I have personally ventured on a number of courses from my passion in engineering to my investment of studying business for future goals. Through my project management courses my knowledge expanded in sales, marketing, HR and modern business, which gave me the motivation and ability to deliver on things like financials which is an area I kind of dislike but I successfully managed to deliver due to the motivation I had to succeed and not accept failure as an option because of the longer term goal of success.
Constantly Refine Your Efforts
Effort without self-awareness is waste. So you must continually evaluate the areas where you succeed and fail. Always aim to be more efficient than you were the day before, and learn from your mistakes rather than being discouraged by them.
Plumb The Unknown
You must expand your horizons in order to grow, so always explore what you don’t understand. In university, when you see modules on topics that seem utterly foreign, take them. If you have a chance to travel abroad, jump at this. Keep an open mind and always be willing to consider viewpoints that differ from your own. Many a times on engineering and nuclear projects I was scared of the unknown, that I may construct something wrong but with an engineering degree and working experience I knew my ability to take risks would get me through and teach me more.
Don’t let fear paranoia or self-consciousness, hold you back and seize every opportunity to grow. Motivate yourself to push your own boundaries further and further. Meet new people and be outgoing. The more often you prove to yourself that you can overcome fear, the easier it will be to motivate yourself to tackle tough tasks in the future and open the keys to new doors and careers.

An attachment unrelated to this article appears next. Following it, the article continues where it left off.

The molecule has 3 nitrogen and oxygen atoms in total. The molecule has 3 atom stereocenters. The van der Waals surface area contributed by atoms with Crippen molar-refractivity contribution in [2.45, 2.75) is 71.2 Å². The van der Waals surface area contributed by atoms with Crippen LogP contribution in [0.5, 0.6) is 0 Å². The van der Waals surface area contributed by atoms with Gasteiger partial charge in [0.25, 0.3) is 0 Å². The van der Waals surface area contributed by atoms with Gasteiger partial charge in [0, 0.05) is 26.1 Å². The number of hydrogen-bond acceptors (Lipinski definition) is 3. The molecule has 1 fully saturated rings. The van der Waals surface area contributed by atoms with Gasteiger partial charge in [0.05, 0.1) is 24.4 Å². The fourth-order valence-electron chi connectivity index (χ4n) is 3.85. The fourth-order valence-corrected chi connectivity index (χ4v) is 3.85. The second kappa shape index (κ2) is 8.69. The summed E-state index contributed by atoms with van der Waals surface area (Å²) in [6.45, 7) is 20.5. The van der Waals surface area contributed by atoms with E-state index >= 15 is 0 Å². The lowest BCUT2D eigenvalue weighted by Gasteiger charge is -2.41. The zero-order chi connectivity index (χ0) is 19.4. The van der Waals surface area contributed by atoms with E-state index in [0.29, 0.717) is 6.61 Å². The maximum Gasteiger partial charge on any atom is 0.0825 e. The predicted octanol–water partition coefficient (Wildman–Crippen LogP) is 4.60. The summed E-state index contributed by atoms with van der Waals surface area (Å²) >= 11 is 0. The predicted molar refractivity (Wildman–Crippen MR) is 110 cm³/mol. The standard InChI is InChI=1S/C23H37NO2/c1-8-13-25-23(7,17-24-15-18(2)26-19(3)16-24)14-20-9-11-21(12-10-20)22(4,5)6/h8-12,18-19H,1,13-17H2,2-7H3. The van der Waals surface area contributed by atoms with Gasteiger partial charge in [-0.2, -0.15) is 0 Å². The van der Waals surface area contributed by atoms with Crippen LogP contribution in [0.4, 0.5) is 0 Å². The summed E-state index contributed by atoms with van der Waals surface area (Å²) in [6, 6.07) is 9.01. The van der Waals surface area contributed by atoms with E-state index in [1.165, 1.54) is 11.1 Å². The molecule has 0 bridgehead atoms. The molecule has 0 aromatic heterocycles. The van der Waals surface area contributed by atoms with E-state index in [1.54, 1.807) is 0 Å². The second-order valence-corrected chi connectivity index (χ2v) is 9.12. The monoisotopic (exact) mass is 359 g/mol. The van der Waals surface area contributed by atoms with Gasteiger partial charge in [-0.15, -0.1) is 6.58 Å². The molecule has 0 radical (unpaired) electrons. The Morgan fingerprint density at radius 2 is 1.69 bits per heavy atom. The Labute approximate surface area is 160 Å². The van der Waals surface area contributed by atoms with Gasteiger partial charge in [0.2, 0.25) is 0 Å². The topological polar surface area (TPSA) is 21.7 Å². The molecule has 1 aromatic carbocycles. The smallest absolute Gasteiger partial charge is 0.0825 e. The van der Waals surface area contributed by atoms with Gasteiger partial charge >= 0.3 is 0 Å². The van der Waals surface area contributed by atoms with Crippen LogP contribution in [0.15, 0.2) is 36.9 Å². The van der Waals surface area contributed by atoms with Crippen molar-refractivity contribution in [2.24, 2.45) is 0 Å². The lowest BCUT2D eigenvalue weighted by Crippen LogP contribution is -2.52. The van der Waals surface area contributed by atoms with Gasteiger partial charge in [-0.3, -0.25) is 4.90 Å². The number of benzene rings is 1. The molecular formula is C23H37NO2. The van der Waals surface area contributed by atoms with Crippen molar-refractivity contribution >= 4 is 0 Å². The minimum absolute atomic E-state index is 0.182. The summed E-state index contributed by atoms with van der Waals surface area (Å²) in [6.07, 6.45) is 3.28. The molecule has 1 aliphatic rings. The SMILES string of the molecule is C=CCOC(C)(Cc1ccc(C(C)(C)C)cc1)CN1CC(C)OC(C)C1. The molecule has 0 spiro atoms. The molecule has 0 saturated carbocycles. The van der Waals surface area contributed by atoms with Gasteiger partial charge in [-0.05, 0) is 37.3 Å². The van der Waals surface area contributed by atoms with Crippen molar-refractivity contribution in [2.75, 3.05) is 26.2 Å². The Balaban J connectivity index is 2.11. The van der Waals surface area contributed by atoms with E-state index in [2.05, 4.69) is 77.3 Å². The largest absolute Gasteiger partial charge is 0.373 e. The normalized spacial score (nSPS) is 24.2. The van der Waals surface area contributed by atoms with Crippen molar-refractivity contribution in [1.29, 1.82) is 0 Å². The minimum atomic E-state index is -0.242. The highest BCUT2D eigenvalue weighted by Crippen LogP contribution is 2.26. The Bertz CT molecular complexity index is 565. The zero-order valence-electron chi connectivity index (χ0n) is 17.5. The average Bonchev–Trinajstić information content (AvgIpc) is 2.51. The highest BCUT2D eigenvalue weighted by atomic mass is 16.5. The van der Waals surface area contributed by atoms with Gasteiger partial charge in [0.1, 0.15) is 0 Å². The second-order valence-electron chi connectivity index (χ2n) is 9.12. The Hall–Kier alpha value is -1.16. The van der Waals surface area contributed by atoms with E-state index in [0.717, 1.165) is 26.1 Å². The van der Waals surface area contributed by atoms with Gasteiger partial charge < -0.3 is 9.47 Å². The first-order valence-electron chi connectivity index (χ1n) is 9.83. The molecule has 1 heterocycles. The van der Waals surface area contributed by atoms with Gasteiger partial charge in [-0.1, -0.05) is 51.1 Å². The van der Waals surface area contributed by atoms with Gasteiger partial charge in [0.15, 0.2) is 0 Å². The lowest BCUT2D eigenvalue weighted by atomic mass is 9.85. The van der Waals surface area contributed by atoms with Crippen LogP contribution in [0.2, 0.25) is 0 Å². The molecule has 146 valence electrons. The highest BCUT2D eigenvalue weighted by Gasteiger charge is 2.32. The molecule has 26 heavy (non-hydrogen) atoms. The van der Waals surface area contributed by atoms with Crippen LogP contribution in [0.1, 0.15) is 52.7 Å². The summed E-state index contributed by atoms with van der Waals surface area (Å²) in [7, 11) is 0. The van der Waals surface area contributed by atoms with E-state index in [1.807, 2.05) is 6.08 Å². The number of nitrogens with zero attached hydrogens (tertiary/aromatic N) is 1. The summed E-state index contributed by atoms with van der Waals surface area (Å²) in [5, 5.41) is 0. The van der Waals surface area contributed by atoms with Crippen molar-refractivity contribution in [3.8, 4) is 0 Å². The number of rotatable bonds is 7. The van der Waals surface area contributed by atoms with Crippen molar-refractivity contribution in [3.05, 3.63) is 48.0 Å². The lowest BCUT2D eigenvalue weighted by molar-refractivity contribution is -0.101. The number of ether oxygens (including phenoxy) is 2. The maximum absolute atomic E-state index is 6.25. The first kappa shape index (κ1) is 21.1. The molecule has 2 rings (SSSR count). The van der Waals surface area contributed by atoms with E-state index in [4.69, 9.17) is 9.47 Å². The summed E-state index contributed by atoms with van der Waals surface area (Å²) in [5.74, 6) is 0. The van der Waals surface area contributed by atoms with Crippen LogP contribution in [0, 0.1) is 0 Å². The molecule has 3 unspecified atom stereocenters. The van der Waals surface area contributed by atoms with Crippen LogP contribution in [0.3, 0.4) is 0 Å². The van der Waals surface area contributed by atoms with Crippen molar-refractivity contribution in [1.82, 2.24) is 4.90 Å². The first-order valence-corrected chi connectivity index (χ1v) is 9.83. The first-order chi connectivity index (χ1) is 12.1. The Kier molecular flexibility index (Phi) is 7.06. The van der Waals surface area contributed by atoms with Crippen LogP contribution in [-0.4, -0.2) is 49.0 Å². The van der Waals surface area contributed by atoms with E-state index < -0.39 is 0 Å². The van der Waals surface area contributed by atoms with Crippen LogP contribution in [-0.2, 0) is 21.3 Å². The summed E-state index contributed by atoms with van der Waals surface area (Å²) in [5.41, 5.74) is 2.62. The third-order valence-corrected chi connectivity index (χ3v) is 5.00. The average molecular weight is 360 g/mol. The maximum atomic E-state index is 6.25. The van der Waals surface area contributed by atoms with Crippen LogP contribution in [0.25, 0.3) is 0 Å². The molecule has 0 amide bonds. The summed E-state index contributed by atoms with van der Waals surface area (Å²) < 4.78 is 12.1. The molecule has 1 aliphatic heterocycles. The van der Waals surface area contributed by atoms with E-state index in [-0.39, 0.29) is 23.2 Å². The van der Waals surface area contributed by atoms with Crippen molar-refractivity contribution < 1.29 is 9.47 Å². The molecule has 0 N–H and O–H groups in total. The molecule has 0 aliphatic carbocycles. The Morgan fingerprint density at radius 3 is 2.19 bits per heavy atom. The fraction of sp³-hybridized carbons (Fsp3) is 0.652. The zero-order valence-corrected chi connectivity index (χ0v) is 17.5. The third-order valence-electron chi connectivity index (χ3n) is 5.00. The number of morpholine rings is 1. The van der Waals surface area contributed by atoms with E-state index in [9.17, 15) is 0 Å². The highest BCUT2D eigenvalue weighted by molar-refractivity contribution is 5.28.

Invest in Self-Improvement
Above all, strive each day to make yourself better. Reject stagnation wherever you find it in your life, and constantly seek areas for improvement. Spend less time watching TV, less time daydreaming, and less time undermining your own goals. Motivation is built upon productivity, remember that!
Countless people go through their whole lives dreaming of something better, yet never making the effort to understand what it is they truly want or exploring how to get it. The transition from school to a career is one that many people make almost without thought, simply following along in the path that society has laid out for them. Those who get the most out of education and eventually find meaningful work in careers they love are those who motivate themselves by exploring, understanding, and cultivating their passions.
Author: Jen Beswick is a graduate with a strong education in engineering and business. She developed her skills and motivated herself further by taking some project management Telegraph courses which allowed her to manage multiple construction projects in various fields of engineering work, now she is able to offer her advice to you.